Filipino named best debater in Asia
MANILA, Philippines – A Filipino was recognized as Asia's best debater at the United Asian Debating Championship (UADC) held in Siem Reap, Cambodia.
Tied for the top spot with Sajid Khandaker of Bangladesh, Andrei Buendia bested at least 219 other debaters from countries across Asia on Saturday, August 5. Buendia is a fresh MA graduate from the Ateneo de Manila University (ADMU).
"I feel like this is a great way to end a career that began with so much frustration. 2017 was really the year that all the hard work paid off," Buendia said.
Mika Filoteo from ADMU was also named as the 10th best speaker of the competition. Meanwhile, a team from the National University of Singapore won the championships at UADC.
The UADC is the largest competition in Asia using the Asian Parliamentary (3v3) format. It is held every year and has participants from around 12 to 15 countries. Around 70 teams competed in this year's UADC from July 28 to August 5.
The last time a Filipino took home the best debater title was when Pearl Simbulan of the University of the Philippines (UP) Diliman won in 2012.
Buendia, 21, said debating has helped hone his communication skills and logical capacity. He started debating when he was in 3rd year high school.
"It helps me defend my answers to professors, and allows me to communicate my ideas with adequate analytical rigor," he added.
The Ateneo Debate Society was one of only two organizations to bring two teams into the open break, the phase in the competition shortlisting the top 16 teams advancing to the final series.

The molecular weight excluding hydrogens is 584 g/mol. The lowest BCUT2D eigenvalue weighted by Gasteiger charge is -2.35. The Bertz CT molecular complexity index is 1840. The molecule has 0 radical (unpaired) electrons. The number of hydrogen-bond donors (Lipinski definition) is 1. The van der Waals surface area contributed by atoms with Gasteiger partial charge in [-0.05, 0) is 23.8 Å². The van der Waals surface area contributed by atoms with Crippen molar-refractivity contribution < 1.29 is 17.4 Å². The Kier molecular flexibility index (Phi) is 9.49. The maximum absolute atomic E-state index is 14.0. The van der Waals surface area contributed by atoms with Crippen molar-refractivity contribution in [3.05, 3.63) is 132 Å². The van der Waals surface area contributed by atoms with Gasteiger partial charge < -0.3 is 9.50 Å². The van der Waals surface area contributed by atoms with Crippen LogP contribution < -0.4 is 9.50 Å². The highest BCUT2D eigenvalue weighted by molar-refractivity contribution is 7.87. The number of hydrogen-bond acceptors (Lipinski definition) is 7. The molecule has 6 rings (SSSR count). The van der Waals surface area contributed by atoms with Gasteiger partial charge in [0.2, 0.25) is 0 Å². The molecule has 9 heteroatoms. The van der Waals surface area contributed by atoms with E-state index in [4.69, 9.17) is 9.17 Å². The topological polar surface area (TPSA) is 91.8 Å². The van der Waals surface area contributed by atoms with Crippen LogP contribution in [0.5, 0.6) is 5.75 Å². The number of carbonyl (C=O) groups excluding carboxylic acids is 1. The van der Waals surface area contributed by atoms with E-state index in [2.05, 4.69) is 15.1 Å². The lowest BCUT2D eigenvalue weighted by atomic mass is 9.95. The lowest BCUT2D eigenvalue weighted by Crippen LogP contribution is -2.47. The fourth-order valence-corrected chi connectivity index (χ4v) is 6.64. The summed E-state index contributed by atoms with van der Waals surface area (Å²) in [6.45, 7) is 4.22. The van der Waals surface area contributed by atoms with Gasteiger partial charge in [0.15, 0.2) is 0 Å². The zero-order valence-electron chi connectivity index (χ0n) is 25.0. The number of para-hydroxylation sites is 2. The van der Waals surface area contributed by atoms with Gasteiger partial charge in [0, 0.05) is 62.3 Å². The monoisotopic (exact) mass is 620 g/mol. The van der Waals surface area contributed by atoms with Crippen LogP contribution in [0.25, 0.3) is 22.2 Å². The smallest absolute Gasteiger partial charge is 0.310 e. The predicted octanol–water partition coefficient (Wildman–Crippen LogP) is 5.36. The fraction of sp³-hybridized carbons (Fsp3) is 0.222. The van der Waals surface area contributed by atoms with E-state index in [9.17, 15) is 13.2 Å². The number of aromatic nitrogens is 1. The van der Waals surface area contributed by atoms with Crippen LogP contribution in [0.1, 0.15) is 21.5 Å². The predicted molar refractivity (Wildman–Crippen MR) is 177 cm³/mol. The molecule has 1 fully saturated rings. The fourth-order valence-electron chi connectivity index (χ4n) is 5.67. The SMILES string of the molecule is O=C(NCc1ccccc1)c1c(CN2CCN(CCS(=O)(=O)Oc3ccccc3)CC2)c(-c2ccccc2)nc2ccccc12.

UP Manila, UP Diliman, UP Los Baños, University of Santo Tomas (UST), De La Salle University (DLSU), and University of Asia and the Pacific also sent teams to the international competition.
At the UADC, teams from ADMU brought home the following awards: 1st and 10th best speaker, first runner-up, and semifinalists. UP Manila, UP Diliman, UST, and DLSU were all octofinalists.
Debating in the PH
For Buendia, debating teams – especially those from the provinces – have yet to gain more support both from the public and the government.
"I firmly believe that the Philippine debating circuit is one of the most competitive circuits in the world... I have met debaters from Visayas and Mindanao who are so talented but have never stepped on the national stage simply because of funding," Buendia said.
To millennials who are thinking of trying their luck at debating, Buendia has a simple message: Go for it.
"More than the skills you gain, the community is also one of the most welcoming communities out there. You gain more than just medals. You also gain lifelong friends who share your love for critical thinking," he added. – Rappler.com
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